Here’s What the iPhone 11’s Night Mode Actually Looks Like

iPhone 11 Night Mode vs iPhone X Credit: Coco Rocha / Twitter
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Although preorders for Apple’s new iPhone 11 and iPhone 11 Pro models have just begun, and the devices aren’t yet available to us mere mortals, this hasn’t stopped at least one person from getting her hands on one and sharing some initial examples of how well the new Night Mode holds up in the real world.

Apple of course provided its own example of Night Mode photography when it unveiled the iPhone 11 earlier this week, explaining how it will allow pictures to be taken in extremely low light conditions without the need to use a flash, and providing its own sample photos that are impressive, but have also presumably been taken under ideal conditions.

Welcome to the Real World

However, 9to5Mac has now discovered what may be the very first real-world image shot on the iPhone 11 using Night Mode, and it looks like it really will be everything that Apple is promising.

While not offering any explanation for how she got her hands on the new iPhone 11, Canadian model and agency founder Coco Rocha shared a comparison of photos shot from an iPhone 11 and an iPhone X on Wednesday night of a woman standing outdoors on an urban street corner. The images reveal that the iPhone’s ability to make extremely dark photos look normal is actually quite impressive, both for what it does and what it doesn’t do.

Many of the more recent machine learning implementations of Night Mode photography have sometimes had a tendency to blow out the exposure on the photos a bit too much. In short, some of these night modes end up looking like a weird sort of faux daylight from a 1960’s movie set, rather than preserving the appropriate levels of highlight and shadow that make it clear you’re still shooting in a darker setting.

It seems like Apple’s implementation of Night Mode, on the other hand, will look significantly more natural, leaving you with photos that simply look like night-time photos with better lighting. In fact, without seeing the before-and-after comparisons, it shouldn’t be evident that any special computational photography was ever used. It’s also especially useful that Apple’s Night Mode promises to come on automatically whenever it’s needed, although of course by all reports you’ll still be able to override this behaviour.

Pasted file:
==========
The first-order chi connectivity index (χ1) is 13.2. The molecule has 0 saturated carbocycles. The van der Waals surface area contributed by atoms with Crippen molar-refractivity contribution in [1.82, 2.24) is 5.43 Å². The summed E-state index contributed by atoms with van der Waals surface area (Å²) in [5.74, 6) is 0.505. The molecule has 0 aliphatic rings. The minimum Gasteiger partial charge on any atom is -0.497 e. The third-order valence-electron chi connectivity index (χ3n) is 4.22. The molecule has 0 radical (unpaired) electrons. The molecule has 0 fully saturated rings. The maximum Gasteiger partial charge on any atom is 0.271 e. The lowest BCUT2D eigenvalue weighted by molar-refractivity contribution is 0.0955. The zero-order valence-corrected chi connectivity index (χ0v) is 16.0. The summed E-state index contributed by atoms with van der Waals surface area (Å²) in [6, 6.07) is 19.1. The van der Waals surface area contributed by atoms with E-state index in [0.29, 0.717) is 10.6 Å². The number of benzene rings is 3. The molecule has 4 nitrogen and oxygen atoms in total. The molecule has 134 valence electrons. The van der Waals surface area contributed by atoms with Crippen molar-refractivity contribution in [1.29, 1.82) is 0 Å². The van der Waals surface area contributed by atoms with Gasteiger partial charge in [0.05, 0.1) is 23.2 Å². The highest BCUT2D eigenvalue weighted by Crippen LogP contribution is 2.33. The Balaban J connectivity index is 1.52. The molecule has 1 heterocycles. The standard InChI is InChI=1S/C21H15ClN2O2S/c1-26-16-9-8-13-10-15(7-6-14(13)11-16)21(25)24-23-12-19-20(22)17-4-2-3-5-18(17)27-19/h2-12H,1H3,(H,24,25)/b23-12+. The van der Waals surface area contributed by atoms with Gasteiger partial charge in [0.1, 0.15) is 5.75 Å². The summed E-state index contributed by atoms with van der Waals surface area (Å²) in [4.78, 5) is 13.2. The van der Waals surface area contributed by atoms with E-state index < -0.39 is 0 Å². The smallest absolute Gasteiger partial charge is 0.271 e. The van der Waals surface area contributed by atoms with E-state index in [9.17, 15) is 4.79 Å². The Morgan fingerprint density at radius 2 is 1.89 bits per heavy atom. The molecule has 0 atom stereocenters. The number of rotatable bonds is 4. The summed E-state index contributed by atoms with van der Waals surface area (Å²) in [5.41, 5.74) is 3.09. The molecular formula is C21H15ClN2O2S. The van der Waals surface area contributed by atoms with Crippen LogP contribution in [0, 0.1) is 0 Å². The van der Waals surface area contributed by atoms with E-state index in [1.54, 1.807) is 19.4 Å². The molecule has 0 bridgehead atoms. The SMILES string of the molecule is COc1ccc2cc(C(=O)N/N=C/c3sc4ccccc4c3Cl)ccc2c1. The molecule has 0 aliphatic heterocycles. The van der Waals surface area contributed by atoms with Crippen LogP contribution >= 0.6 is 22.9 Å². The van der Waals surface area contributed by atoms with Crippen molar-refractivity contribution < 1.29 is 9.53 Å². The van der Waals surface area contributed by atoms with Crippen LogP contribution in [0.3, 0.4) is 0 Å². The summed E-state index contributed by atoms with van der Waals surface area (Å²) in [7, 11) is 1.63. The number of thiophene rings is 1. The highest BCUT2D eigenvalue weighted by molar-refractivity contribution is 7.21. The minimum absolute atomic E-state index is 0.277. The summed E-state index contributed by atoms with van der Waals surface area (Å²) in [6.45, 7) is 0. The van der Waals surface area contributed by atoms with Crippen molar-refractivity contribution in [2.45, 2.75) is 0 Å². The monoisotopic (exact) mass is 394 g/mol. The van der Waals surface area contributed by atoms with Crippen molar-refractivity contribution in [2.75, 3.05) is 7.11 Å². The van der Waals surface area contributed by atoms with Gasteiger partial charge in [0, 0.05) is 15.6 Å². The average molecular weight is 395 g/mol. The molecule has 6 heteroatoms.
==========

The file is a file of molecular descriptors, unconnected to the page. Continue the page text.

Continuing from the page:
How It Works

According to Apple, Night Mode uses advanced machine learning techniques to fuse together the best image possible from a series of multiple photos taken in rapid succession at different exposure levels. Optical image stabilization is used to steady the lens during the shooting process, and iOS 13 and the A13 Bionic’s Neural Engine analyzes the images, realigning them to correct for movement, throwing away blurry sections, and piecing together the sharpest portions.

The Night Mode processing then adjusts contrast to balance the image out, fine-tunes the colors for a more natural look, and applies noise reduction and enhances highlights and shadows. All of this happens in a fraction of a second, thanks to the power of the A13 chip.

While Apple’s new iPhone 11 Pro models will offer a triple-lens camera system, adding a 2X telephoto lens for better optical zoom, it appears that the new Night Mode and other computational photography features like Deep Fusion will be available on all iPhone 11 models, all of which are expected to begin arriving in stores and in customers’ hands next Friday.

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